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Click the tartan to view its entry in The Scottish Registers of Tartans which includes registration details, restrictions, and registrant information.


Unregistered tartans may link to one of the web's online design environments for similar information.


For any questions about reproduction of designs or weaving of these tartans, please contact the registrant directly or via this website.

Heavy Horse Day

"He serves without servility; he has fought without enmity. There is nothing so powerful, nothing less violent; there is nothing so quick, nothing more patient." ~ Ronald Duncan, "The Horse"

The Australian Draught Horse was developed over many years as a result of the crossbreeding of the four recognized pure draught horse breeds which were in Australia since the colonial days - the Clydesdale, Percheron, Shire, and Suffolk Punch, along with other smaller horse bloodlines. Clydesdales, named for their origin county in Scotland, were originally used for agricultural tasks and haulage. Exported in great numbers in the late 19th and 20th centuries, they became known as "the breed that built Australia." 🐴

This tartan was designed, firstly for the Clydesdale breed and for all heavy work horse breeds in Australia, in recognition of their role in the establishment of agriculture in Australia and the revival of their use in the new millennium.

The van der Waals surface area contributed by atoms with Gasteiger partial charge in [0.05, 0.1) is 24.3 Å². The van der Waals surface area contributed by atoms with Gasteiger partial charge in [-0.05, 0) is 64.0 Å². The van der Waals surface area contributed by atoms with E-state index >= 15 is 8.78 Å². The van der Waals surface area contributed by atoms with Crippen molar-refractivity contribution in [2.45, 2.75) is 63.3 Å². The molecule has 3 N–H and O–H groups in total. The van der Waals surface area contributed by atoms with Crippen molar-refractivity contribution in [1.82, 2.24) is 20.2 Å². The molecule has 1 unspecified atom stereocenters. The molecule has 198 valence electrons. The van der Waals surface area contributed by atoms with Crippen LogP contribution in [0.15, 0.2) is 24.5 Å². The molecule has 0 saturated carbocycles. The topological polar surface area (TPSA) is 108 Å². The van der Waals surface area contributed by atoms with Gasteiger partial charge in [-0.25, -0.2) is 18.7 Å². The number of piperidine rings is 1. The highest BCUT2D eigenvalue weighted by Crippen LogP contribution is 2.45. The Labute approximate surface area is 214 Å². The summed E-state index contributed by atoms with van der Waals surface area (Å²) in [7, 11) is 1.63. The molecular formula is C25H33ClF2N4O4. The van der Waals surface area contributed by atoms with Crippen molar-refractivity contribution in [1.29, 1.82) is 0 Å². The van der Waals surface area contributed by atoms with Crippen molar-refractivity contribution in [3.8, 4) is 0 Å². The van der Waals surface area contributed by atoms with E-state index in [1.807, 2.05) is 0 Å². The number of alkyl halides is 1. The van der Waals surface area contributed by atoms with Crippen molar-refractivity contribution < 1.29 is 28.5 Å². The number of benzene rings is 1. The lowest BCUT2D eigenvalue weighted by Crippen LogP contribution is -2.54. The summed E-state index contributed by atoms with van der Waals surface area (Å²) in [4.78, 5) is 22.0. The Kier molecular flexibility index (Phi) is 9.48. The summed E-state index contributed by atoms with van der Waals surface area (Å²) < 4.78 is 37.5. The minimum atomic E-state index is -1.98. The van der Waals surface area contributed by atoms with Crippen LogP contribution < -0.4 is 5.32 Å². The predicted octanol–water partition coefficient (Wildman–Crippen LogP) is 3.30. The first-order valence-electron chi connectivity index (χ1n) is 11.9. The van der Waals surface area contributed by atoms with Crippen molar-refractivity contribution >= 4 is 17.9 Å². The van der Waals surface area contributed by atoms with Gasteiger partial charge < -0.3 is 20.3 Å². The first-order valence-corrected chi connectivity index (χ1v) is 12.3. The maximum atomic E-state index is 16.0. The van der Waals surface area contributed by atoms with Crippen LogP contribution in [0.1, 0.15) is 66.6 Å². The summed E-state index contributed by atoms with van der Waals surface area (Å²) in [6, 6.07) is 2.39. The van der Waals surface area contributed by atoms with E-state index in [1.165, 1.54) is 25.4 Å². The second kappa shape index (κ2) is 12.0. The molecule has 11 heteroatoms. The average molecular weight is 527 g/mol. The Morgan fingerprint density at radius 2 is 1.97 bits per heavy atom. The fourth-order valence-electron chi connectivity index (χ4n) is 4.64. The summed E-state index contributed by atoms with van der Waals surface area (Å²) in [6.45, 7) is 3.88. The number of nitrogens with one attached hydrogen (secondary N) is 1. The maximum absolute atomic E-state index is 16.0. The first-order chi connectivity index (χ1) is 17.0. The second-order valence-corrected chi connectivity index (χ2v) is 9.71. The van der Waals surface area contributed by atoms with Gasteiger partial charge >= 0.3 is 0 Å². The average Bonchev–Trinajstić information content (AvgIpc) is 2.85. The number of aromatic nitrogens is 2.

The main colours of the tartan represent the heavy horses breeds.  The dark grey and black also represents the use of horses in industry, with green for their use in Australian agriculture and brown for the ploughed fields.

The Clydesdale is a breed of draught horse derived from the farm horses of Clydesdale, Scotland, and named after that region. Although originally one of the smaller breeds of draught horses and used for both agriculture and haulage, it is now a tall breed.  


The Budweiser Clydesdales have achieved international recognition while other members of the breed are used as drum horses by the British Household Cavalry. 

The breed originated from Flemish stallions imported to Scotland and crossed with local mares. The first recorded use of the name "Clydesdale" for the breed occurred in 1826, and by 1830, the spread of Clydesdale horses widened throughout Scotland and into northern England. 


In the late 19th and early 20th centuries, thousands of Clydesdales were exported from Scotland and sent throughout the world, including Australia and New Zealand, where they became known as "the breed that built Australia". However, during World War I population numbers began to decline due to increasing mechanization and war conscription. By the 1970s, the Rare Breeds Survival Trust considered the breed vulnerable to extinction, although population numbers have now slightly increased.

For more about the Clydesdale horse, click the horse!

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